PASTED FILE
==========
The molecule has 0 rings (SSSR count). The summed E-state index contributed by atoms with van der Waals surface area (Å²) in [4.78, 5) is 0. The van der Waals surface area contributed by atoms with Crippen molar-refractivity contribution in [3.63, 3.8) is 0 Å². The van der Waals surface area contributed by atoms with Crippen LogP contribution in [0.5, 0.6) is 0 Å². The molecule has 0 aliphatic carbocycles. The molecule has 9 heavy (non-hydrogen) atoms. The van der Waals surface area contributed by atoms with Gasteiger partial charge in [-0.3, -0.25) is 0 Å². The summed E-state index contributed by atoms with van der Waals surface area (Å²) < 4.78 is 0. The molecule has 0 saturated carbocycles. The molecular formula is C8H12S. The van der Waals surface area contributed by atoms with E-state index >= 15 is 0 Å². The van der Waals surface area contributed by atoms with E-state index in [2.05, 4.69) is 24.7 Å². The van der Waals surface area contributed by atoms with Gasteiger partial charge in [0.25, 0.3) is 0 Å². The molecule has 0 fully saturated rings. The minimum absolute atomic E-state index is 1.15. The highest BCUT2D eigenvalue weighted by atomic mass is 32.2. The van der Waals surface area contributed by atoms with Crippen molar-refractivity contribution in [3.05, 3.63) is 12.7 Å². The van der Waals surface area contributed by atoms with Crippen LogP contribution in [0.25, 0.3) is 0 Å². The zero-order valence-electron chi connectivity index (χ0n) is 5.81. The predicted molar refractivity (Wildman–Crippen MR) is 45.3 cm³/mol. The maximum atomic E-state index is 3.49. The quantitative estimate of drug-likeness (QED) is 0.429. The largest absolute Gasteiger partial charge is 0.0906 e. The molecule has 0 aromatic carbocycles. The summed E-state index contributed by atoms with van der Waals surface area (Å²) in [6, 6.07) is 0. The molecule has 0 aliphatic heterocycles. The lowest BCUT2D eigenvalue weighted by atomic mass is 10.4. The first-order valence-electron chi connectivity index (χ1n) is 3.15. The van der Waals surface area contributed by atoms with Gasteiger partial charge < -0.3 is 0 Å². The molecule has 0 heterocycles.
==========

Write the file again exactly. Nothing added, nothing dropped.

The molecule has 0 rings (SSSR count). The summed E-state index contributed by atoms with van der Waals surface area (Å²) in [4.78, 5) is 0. The van der Waals surface area contributed by atoms with Crippen molar-refractivity contribution in [3.63, 3.8) is 0 Å². The van der Waals surface area contributed by atoms with Crippen LogP contribution in [0.5, 0.6) is 0 Å². The molecule has 0 aliphatic carbocycles. The molecule has 9 heavy (non-hydrogen) atoms. The van der Waals surface area contributed by atoms with Gasteiger partial charge in [-0.3, -0.25) is 0 Å². The summed E-state index contributed by atoms with van der Waals surface area (Å²) < 4.78 is 0. The molecule has 0 saturated carbocycles. The molecular formula is C8H12S. The van der Waals surface area contributed by atoms with E-state index >= 15 is 0 Å². The van der Waals surface area contributed by atoms with E-state index in [2.05, 4.69) is 24.7 Å². The van der Waals surface area contributed by atoms with Gasteiger partial charge in [0.25, 0.3) is 0 Å². The molecule has 0 fully saturated rings. The minimum absolute atomic E-state index is 1.15. The highest BCUT2D eigenvalue weighted by atomic mass is 32.2. The van der Waals surface area contributed by atoms with Crippen molar-refractivity contribution in [3.05, 3.63) is 12.7 Å². The van der Waals surface area contributed by atoms with Crippen LogP contribution in [0.25, 0.3) is 0 Å². The zero-order valence-electron chi connectivity index (χ0n) is 5.81. The predicted molar refractivity (Wildman–Crippen MR) is 45.3 cm³/mol. The maximum atomic E-state index is 3.49. The quantitative estimate of drug-likeness (QED) is 0.429. The largest absolute Gasteiger partial charge is 0.0906 e. The molecule has 0 aromatic carbocycles. The summed E-state index contributed by atoms with van der Waals surface area (Å²) in [6, 6.07) is 0. The molecule has 0 aliphatic heterocycles. The lowest BCUT2D eigenvalue weighted by atomic mass is 10.4. The first-order valence-electron chi connectivity index (χ1n) is 3.15. The van der Waals surface area contributed by atoms with Gasteiger partial charge < -0.3 is 0 Å². The molecule has 0 heterocycles.